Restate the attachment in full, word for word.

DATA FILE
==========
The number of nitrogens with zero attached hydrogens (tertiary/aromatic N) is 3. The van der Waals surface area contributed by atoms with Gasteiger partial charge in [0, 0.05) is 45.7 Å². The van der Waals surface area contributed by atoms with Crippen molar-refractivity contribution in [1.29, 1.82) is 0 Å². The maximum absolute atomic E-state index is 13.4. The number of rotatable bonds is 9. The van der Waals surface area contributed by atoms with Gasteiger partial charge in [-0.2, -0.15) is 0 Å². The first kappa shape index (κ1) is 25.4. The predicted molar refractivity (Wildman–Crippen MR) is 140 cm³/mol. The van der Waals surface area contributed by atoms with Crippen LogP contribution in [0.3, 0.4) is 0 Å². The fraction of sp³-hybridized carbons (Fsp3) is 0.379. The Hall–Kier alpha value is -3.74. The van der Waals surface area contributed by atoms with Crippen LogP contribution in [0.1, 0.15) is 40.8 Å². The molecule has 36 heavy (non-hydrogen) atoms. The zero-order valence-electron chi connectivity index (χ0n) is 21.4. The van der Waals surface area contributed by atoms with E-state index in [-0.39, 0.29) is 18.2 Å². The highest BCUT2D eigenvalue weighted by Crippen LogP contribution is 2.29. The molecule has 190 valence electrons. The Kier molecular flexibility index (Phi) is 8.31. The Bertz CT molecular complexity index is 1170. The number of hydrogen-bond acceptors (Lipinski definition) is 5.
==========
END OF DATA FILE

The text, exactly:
The number of nitrogens with zero attached hydrogens (tertiary/aromatic N) is 3. The van der Waals surface area contributed by atoms with Gasteiger partial charge in [0, 0.05) is 45.7 Å². The van der Waals surface area contributed by atoms with Crippen molar-refractivity contribution in [1.29, 1.82) is 0 Å². The maximum absolute atomic E-state index is 13.4. The number of rotatable bonds is 9. The van der Waals surface area contributed by atoms with Gasteiger partial charge in [-0.2, -0.15) is 0 Å². The first kappa shape index (κ1) is 25.4. The predicted molar refractivity (Wildman–Crippen MR) is 140 cm³/mol. The van der Waals surface area contributed by atoms with Crippen LogP contribution in [0.3, 0.4) is 0 Å². The fraction of sp³-hybridized carbons (Fsp3) is 0.379. The Hall–Kier alpha value is -3.74. The van der Waals surface area contributed by atoms with Crippen LogP contribution in [0.1, 0.15) is 40.8 Å². The molecule has 36 heavy (non-hydrogen) atoms. The zero-order valence-electron chi connectivity index (χ0n) is 21.4. The van der Waals surface area contributed by atoms with E-state index in [-0.39, 0.29) is 18.2 Å². The highest BCUT2D eigenvalue weighted by Crippen LogP contribution is 2.29. The molecule has 190 valence electrons. The Kier molecular flexibility index (Phi) is 8.31. The Bertz CT molecular complexity index is 1170. The number of hydrogen-bond acceptors (Lipinski definition) is 5.